Superman #10 Cover
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Writer: Brian Michael Bendis / Artists: Ivan Reis and Brandon Peterson / DC Comics

All right. All caught up. Let’s go punch somebody. Superman #10 finishes up Jonathan Kent’s journey back to Earth and sets up the next fight right away. After finally escaping Ultraman’s volcano prison, Jon finds himself face to face with Superwoman, the evil, superpowered Lois Lane of the Crime Syndicate. This horrifying meeting is cut short (especially compared to the years he spent with Ultraman) as a Deus Ex Machina results in him returning home.

My qualm with this book was how little attention was given to Superwoman. After a deep dive into Ultraman’s psyche, I was hoping for a similar back and forth between Jon and Superwoman to contrast her with his mother. Instead, she was only a violent berserker barely saying three words before the scene shifted. The book forsook this chance to move the story along quickly. Jon confronts Superwoman, gets out of the Criminal Syndicate’s dimension, and gets to Earth with haste.

The art is this book’s strength. I’d love that Adam Hughes variant cover as a poster on my wall. Ivan Reis and Brandon Peterson have been going hard on this book for a while now. Throughout the trauma Superboy has faced these last couple issues, the terror and fear on his face creates real impact. No longer at the mercy of Ultraman, Superwoman’s relentless pursuit is a new threat. Later, when he’s safe, there’s a look of relief in one panel that captures the joy of freedom after being captured for years. The art team also gets to shine with a lot of over the top action; both the Superwoman chase and the following events are full of nice little action shots.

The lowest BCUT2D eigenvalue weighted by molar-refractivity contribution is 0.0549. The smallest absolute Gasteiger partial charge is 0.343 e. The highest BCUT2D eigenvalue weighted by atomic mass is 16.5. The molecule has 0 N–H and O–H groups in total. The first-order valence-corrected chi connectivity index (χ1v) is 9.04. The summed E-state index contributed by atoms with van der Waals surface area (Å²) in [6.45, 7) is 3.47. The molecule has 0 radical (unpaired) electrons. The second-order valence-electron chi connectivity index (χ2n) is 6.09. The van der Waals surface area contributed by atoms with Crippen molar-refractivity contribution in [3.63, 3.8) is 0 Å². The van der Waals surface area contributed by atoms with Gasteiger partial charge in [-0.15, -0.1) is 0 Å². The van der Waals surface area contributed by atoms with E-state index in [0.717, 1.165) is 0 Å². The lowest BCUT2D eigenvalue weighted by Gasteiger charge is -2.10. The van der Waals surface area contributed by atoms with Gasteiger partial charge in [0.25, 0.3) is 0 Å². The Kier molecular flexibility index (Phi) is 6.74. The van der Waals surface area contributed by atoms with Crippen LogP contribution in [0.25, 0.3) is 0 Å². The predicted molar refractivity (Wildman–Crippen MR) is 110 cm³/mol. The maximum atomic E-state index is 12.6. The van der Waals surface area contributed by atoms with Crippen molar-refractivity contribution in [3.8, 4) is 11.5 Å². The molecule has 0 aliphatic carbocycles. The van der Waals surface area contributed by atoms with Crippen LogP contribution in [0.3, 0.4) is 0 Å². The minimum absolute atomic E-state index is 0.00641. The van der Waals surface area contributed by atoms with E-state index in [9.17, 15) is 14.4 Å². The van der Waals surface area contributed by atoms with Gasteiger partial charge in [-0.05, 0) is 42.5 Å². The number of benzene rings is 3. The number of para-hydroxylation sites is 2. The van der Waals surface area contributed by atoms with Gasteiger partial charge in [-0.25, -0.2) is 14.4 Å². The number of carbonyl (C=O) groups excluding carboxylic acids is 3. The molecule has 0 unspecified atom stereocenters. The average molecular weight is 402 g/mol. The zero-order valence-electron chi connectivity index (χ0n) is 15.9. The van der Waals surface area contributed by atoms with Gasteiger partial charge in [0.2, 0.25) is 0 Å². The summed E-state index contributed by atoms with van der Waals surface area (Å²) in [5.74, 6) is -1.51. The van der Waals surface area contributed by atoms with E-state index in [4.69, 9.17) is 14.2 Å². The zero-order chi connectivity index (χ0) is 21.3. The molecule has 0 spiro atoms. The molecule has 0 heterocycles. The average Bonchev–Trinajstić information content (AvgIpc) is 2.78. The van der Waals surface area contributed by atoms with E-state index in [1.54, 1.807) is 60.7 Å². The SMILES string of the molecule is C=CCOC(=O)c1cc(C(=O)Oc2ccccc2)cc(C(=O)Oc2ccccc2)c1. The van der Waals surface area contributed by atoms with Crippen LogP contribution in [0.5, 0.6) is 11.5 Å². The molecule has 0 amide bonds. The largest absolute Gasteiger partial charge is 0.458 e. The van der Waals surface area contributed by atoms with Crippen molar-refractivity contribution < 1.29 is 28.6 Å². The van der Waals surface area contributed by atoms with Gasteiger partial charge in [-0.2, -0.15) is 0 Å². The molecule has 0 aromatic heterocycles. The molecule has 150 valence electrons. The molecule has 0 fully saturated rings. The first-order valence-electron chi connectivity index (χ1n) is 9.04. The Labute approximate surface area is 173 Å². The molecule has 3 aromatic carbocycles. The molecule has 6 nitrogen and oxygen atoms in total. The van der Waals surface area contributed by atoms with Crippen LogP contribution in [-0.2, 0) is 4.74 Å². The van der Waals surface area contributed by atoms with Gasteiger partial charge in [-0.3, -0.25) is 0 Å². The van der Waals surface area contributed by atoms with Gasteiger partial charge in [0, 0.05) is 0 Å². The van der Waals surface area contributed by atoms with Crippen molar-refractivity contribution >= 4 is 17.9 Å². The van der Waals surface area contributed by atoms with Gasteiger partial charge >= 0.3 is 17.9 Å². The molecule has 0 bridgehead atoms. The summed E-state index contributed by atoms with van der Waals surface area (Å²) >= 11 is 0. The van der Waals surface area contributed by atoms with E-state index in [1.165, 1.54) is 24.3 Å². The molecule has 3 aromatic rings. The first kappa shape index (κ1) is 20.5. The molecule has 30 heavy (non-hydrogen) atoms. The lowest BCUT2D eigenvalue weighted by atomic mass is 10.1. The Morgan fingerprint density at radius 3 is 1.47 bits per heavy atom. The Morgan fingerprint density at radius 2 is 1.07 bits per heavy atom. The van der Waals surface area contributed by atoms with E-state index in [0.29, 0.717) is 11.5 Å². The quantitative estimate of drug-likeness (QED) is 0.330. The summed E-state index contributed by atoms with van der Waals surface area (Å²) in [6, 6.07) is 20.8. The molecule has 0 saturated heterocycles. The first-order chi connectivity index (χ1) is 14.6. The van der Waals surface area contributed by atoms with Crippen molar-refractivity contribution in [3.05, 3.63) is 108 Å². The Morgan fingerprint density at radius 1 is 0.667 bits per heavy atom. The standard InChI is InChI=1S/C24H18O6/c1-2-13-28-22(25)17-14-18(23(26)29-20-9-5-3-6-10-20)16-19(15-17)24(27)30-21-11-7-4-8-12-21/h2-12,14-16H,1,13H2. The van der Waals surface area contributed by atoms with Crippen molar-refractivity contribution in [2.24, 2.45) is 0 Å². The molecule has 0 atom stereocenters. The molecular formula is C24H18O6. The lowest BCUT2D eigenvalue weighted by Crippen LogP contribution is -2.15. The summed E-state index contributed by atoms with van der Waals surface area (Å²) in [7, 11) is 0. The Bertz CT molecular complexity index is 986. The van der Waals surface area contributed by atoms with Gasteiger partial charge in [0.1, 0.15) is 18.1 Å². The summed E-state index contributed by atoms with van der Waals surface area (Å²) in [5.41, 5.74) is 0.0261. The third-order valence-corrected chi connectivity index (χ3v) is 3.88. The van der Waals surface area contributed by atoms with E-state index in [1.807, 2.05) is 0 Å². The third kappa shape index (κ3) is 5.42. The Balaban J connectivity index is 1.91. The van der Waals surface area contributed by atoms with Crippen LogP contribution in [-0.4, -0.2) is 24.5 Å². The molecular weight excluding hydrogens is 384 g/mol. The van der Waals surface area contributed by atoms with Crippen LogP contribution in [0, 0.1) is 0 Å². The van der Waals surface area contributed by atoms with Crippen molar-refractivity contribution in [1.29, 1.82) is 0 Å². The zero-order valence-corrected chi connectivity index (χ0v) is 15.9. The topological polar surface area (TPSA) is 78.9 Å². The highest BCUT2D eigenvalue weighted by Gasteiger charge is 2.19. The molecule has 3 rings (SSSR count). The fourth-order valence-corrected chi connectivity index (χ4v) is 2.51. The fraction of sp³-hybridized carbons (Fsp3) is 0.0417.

There was also a lovely choice in color throughout the issue. Now out of the volcano, we get a chance to see the cityscape of Earth-3. Black sky with purple streaks among lightning strikes were chosen for the dangerous setting of Superwoman’s assault. The theme was kept when a different danger briefly strikes Jonathan during his respite. There’s no lightning but the black and purple are used again, giving danger a consistent palate. This was striking against the scenes where Jonathon is back on Earth with Superman and Lois in the Fortress of Solitude. There’s a bright, soft blue that cools the scene and shows the safety and comfort of Jon’s family.

With the ending of this book promising an epic battle, I’m actually a lot more excited about where this leaves Jon in the DC universe (What’s up Teen Titans? He’s definitely old enough, now!).

8 “Drunk Moms” out of 10

Reading Superman? Find BNP’s other reviews of the series here.

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